Upon the termination or non-renewal of the Lotto Concession, the instant lottery or machine gaming concessions, IGT PLC will be required at the request of ADM to transfer to ADM, free of charge, ownership of certain assets that are part of its central system used to operate Lotto, the instant lottery or machine gaming and equipment such as terminals at the points of sale, facilities, software, data files, and any other related assets that may be necessary for the full functioning, operation, and operability of the system itself. As of December 31, 2015, the value of such assets was $35.6 million or approximately 0.24% of IGT PLC’s consolidated total assets and approximately 0.43% without goodwill. The obligation to transfer the Lotto Concession assets may also have detrimental effects on certain other businesses

 

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operated by IGT PLC because IGT PLC uses terminals, central system hardware and software used in the operation of Lotto in connection with certain of its other businesses.

 

IGT PLC’s operations in its North America Lottery and International segments are dependent upon its continued ability to retain and extend its existing contracts and win new contracts.

 

IGT PLC derives a substantial portion of its revenues and cash flow from its portfolio of long-term contracts in the North America Lottery and International segments (equal to approximately 32.1% of its total consolidated revenues for the year ended December 31, 2015), awarded through competitive procurement processes. In addition, IGT PLC’s U.S. lottery contracts typically permit a lottery authority to terminate the contract at any time for failure to perform and for other specified reasons, and many of these contracts in the U.S. permit the lottery authority to terminate the contract at will with limited notice and do not specify the compensation, if any, to which IGT PLC would be entitled were such termination to occur.

 

Further, in the event that IGT PLC is unable or unwilling to perform, some of its lottery contracts permit the lottery authority to acquire title to its system-related equipment and software during the term of the contract or upon the expiration or earlier termination of the contract, in some cases without paying IGT PLC any compensation related to the transfer of that equipment and software to the lottery authority.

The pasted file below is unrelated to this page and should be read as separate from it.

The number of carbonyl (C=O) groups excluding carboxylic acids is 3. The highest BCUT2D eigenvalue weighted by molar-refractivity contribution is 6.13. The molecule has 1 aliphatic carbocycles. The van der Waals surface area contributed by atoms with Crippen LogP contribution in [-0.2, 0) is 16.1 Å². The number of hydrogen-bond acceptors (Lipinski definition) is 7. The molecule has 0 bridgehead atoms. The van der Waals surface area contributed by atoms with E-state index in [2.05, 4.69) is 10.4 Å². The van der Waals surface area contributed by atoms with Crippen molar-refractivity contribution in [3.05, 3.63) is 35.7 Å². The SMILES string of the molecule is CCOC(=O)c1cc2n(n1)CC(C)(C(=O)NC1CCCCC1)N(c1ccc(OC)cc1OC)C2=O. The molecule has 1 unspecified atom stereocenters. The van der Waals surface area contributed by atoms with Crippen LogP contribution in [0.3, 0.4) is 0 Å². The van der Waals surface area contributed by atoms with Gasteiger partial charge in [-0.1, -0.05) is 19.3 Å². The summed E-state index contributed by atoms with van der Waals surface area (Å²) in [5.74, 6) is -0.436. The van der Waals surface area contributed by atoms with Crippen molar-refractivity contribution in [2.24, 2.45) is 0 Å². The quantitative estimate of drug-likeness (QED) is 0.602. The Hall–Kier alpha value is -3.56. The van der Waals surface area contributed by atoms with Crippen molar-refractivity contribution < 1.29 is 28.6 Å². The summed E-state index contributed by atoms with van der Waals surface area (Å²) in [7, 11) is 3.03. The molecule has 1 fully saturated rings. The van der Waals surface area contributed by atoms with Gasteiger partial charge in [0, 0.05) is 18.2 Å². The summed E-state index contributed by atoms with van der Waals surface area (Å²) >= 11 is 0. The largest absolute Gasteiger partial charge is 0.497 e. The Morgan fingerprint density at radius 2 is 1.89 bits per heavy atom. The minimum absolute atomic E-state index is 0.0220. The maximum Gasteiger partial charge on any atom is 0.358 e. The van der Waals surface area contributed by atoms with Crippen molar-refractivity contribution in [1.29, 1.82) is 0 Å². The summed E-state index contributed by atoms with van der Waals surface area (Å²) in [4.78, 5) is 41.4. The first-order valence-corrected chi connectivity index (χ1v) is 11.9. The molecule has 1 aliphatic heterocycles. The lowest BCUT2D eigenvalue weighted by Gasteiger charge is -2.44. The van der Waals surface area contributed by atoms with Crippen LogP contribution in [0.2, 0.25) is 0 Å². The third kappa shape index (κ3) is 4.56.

The termination of or failure to renew or extend one or more of IGT PLC’s lottery contracts, or the renewal or extension of one or more of IGT PLC’s lottery contracts on materially altered terms or the transfer of its assets without compensation could have a material adverse effect on IGT PLC’s results of operations, business, financial condition or prospects.

 

IGT PLC is subject to substantial penalties for failure to perform under its concessions and contracts.

 

IGT PLC’s Italian concessions, lottery contracts in the United States and in other jurisdictions and other service contracts often require substantial performance bonds to secure its performance under such contracts and require IGT PLC to pay substantial monetary liquidated damages in the event of non-performance by IGT PLC.

 

As of December 31, 2015, IGT PLC had outstanding performance bonds and letters of credit in an aggregate amount of approximately $1.241 billion. These instruments present a potential for expense for IGT PLC and divert financial resources from other uses.

 

Claims on performance bonds, drawings on letters of credit and payment of liquidated damages could individually or in the aggregate have a material adverse effect on IGT PLC’s results of operations, business, financial condition or prospects.

 

Slow growth or declines in sales of lottery goods and services could lead to lower revenues and cash flows for IGT PLC.

 

In recent years, as the lottery industry has matured in the primary markets where IGT PLC operates, the rate of lottery sales growth has moderated and some of IGT PLC’s customers have from time to time experienced a downward trend in sales. IGT PLC’s dependence on large jackpot games and, specifically, the decline in aggregate sales at similar jackpot levels (“jackpot fatigue”) has had a negative impact on revenue from this game category. These developments may in part reflect increased competition for consumers’ discretionary spending, including from a proliferation of destination gaming venues and an increased availability of Internet gaming opportunities. IGT PLC’s future success will depend, in part, on the success of the lottery industry, as a whole, in attracting and retaining new players in the face of such increased competition in the entertainment and gaming markets (which competition may continue to increase), as well as its own success in developing innovative services, products and distribution methods/systems to achieve this goal. In addition, there is a risk that new products and services may replace existing products and services. The replacement of old products and services with new products

 

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and services may offset the overall growth of sales of IGT PLC. A failure by IGT PLC to achieve these goals could have a material adverse effect on IGT PLC’s results of operations, business, financial condition or prospects.

 

IGT PLC faces risks related to the extensive and complex governmental regulation applicable to its operations.

 

IGT PLC’s activities are subject to extensive and complex governmental regulation which varies from time to time and from jurisdiction to jurisdiction where IGT PLC operates, which includes restrictions on advertising, increases in or differing interpretations by authorities on taxation, limitations on the use of cash and anti-money laundering compliance procedures. Any failure by IGT PLC to so comply or its inability to obtain required suitability findings could lead regulatory authorities to seek to restrict IGT PLC’s business in their jurisdictions.